Block Real Estate Services has received municipal plan, rezoning and incentive approvals for its Tiffany Springs Logistics Park, a $365 million, 3.7 million-square-foot industrial project in Kansas City, Mo.
The campus will come online in three phases on approximately 281 acres; the site is located west of Interstate 29 in The Northland, northeast of Tiffany Springs Road and Amity Avenue. At full build-out, the property will comprise seven buildings ranging from 423,033 to 754,792 square feet.
Pending approval by the Port Kansas City agency this fall, construction on the park’s 1.9 million-square-foot first phase could start in 2024, with completion estimated in 2029. Depending on market demand, the entire campus could be delivered by 2036. Finkle + Williams Architecture is the project architect, while McClure Engineering will serve as civil engineer.
Block did not reply to Commercial Property Executive’s request for information.
The company’s existing properties in the Kansas City metro include the 117-acre Lenexa Logistics Centre in Lenexa, Kan., the 80-acre K-7 Logistics Centre in Shawnee, Kan., and the 223-acre 175th Commerce Centre in Olathe, Kan., among others.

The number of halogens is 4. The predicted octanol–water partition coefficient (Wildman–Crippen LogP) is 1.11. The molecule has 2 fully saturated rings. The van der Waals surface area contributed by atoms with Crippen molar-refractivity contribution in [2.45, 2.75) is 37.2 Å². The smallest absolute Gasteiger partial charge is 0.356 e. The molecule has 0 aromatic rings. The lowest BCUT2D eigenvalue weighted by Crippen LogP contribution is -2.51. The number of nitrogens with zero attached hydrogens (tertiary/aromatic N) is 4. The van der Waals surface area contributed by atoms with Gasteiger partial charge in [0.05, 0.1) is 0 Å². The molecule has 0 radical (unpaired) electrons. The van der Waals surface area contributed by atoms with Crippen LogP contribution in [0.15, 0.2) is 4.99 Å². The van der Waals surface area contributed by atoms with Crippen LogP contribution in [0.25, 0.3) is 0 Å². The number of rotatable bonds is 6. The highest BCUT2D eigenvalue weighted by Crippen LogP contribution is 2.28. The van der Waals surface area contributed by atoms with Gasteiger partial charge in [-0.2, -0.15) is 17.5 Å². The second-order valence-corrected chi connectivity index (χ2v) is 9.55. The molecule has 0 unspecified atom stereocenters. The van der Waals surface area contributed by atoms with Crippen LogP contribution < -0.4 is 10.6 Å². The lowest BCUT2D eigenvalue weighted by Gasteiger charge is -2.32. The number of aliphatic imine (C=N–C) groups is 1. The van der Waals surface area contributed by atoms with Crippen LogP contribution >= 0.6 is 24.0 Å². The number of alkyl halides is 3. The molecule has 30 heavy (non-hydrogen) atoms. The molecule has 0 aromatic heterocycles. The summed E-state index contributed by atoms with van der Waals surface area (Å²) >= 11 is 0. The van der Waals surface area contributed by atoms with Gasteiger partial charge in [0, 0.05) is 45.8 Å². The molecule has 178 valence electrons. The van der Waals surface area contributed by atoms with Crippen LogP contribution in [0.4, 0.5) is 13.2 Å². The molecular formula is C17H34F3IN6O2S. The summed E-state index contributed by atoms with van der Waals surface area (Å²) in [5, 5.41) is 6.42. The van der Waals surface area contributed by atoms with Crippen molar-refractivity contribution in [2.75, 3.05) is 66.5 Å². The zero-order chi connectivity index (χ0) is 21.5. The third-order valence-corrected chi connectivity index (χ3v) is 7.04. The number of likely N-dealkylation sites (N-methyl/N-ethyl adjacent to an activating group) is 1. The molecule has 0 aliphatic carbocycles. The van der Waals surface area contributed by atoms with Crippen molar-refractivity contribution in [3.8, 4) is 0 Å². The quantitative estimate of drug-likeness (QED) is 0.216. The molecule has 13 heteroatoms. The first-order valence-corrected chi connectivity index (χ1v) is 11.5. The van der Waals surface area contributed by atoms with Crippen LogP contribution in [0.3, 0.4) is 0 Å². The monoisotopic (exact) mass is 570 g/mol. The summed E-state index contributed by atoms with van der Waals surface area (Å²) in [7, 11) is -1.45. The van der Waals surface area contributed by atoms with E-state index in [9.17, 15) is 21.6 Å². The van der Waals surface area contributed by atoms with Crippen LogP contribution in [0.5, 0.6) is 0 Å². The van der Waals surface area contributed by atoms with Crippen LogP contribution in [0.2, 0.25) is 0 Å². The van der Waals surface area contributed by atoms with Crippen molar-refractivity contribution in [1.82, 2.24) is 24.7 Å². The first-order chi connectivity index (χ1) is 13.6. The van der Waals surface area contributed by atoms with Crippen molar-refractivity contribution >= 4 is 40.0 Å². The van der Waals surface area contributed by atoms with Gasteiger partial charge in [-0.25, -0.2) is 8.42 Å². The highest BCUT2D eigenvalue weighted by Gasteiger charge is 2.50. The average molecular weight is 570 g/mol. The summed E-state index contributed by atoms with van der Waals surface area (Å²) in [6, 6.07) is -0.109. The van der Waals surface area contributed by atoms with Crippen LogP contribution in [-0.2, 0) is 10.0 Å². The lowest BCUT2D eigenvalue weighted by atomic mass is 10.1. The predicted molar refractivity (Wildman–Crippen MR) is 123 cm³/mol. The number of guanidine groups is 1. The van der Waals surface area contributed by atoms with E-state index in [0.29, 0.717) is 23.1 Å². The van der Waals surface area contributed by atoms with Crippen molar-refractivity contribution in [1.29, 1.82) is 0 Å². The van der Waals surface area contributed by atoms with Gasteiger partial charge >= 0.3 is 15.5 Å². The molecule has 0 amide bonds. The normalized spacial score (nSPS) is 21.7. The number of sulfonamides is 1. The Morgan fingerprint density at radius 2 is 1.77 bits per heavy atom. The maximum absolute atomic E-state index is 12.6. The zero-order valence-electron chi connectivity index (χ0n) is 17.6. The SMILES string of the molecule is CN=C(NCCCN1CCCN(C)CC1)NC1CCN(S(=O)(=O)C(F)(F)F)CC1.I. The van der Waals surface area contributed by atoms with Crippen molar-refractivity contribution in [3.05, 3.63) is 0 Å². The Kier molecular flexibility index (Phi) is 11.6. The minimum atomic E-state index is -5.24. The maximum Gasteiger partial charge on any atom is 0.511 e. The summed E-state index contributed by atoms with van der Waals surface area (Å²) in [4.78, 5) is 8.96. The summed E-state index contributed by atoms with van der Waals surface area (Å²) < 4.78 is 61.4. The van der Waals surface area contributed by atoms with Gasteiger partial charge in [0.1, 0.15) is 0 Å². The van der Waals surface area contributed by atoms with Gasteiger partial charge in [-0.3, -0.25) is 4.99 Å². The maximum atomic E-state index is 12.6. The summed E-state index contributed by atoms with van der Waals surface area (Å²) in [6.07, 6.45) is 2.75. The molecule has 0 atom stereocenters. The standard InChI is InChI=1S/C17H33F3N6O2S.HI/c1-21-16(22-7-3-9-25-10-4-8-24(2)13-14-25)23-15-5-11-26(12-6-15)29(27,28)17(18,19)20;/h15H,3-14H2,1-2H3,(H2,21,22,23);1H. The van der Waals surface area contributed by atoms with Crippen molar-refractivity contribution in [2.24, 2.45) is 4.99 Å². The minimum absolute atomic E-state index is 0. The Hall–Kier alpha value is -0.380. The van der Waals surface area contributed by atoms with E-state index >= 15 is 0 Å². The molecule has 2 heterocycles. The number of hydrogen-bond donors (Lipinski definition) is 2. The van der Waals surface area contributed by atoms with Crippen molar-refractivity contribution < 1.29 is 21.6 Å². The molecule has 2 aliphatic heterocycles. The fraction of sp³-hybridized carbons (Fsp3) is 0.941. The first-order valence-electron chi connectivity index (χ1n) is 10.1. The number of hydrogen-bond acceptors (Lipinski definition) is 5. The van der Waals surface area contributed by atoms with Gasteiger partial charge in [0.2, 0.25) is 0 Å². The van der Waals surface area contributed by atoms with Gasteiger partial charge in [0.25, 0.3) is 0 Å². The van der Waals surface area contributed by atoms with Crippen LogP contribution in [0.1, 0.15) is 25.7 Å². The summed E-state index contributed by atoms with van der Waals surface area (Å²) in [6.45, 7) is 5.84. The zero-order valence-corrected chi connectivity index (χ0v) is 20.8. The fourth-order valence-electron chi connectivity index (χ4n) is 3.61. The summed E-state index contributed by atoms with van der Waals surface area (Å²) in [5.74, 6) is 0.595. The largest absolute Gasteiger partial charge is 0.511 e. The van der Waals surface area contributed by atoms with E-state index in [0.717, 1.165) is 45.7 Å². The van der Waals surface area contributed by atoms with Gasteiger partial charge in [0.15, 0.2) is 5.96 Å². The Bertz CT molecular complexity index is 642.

Tiffany Springs is one of several projects that are planned or underway in The Northland, driven in part by the recent opening of Kansas City International Airport’s new $1.5 billion terminal.
In March 2022, for example, tech powerhouse Meta started work on its first data center in Kansas City, an $800 million hyperscale facility within Diode Ventures’ 5.5 million-square-foot Golden Plains Technology Park. Completion is expected in 2024.
Other submarkets of the metro are active, too. In March of this year, ARCO National Construction and Block Real Estate Services completed a 200,000-square-foot distribution center at Lenexa Logistics Centre in Lenexa, Kan. The building is owned by MS International, a provider of flooring and hardscaping products.
Kansas City’s industrial demand has been steady enough to spur ongoing leasing and construction, especially in Johnson County, though investment sales have suffered because of increased interest rates, according to a first-quarter report from JLL.
Still, over the rest of the year, the metro will see more than 13 million square feet of demand versus more than 10 million square feet of deliveries, the report estimates. Meanwhile, overall vacancy was 3.9 percent at the end of March and trending downward.